They are the ratepayers and councillors of tomorrow, but many Wollongong teens have never had any contact with the city's council.
That could change if Kristian Williams has his way.
The Berkeley man and father of teenagers, Rhianna and Kyle, has come up with a detailed plan for a Wollongong Youth Council to give young people a chance to have their say on important issues, while also learning more about how the council works.
In his submission to the Draft Community Engagement Policy, the neighbourhood forum 7 convener argued the program would "empower more youth in the presence of their own peers to engage more readily with council".
The program would be voluntary and involve Year 10 and 11 high school students from the Wollongong council area.
Students and supervisors would gather regularly over a six-month period to take part in youth council meetings.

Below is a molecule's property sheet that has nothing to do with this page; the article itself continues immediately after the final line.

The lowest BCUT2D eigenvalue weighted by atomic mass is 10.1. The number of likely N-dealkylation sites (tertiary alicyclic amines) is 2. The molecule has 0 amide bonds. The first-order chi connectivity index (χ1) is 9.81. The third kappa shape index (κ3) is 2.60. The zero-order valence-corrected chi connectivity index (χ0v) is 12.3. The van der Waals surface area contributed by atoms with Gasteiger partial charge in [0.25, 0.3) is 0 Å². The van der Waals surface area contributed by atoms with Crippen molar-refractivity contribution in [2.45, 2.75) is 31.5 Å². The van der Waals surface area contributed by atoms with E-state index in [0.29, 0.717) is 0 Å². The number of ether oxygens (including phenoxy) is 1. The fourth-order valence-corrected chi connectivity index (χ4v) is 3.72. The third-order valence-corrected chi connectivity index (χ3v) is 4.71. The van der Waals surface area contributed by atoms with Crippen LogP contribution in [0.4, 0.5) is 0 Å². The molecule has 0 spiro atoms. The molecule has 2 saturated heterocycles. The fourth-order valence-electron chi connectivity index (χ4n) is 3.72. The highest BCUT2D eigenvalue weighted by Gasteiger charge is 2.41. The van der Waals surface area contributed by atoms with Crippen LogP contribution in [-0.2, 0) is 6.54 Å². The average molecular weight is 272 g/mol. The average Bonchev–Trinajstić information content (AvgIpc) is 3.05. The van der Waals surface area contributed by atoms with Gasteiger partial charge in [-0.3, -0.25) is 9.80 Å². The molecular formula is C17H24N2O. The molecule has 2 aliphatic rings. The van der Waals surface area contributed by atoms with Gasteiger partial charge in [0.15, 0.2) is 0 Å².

"Kids can engage with similar-minded youth from different schools, they can also raise similar issues or inform each other of different issues they wouldn't have thought of," he said.
While young people would be the focus, there were also advantages for the council, Mr Williams said.
"As a side benefit, council gets to engage a community that they wouldn't normally get feedback from and the youth learn more about council as well," he said.
Mr Williams said the youth voice tended to be under-represented through other forms of community engagement, such as kiosks or neighbourhood forums.
"They're all held at times that are inconvenient to youth or exclude the youth from attending. If you're going to have community engagement, it has to include all facets of a society," he said.
"They probably don't even know that they're allowed to have an opinion and that someone might listen to them."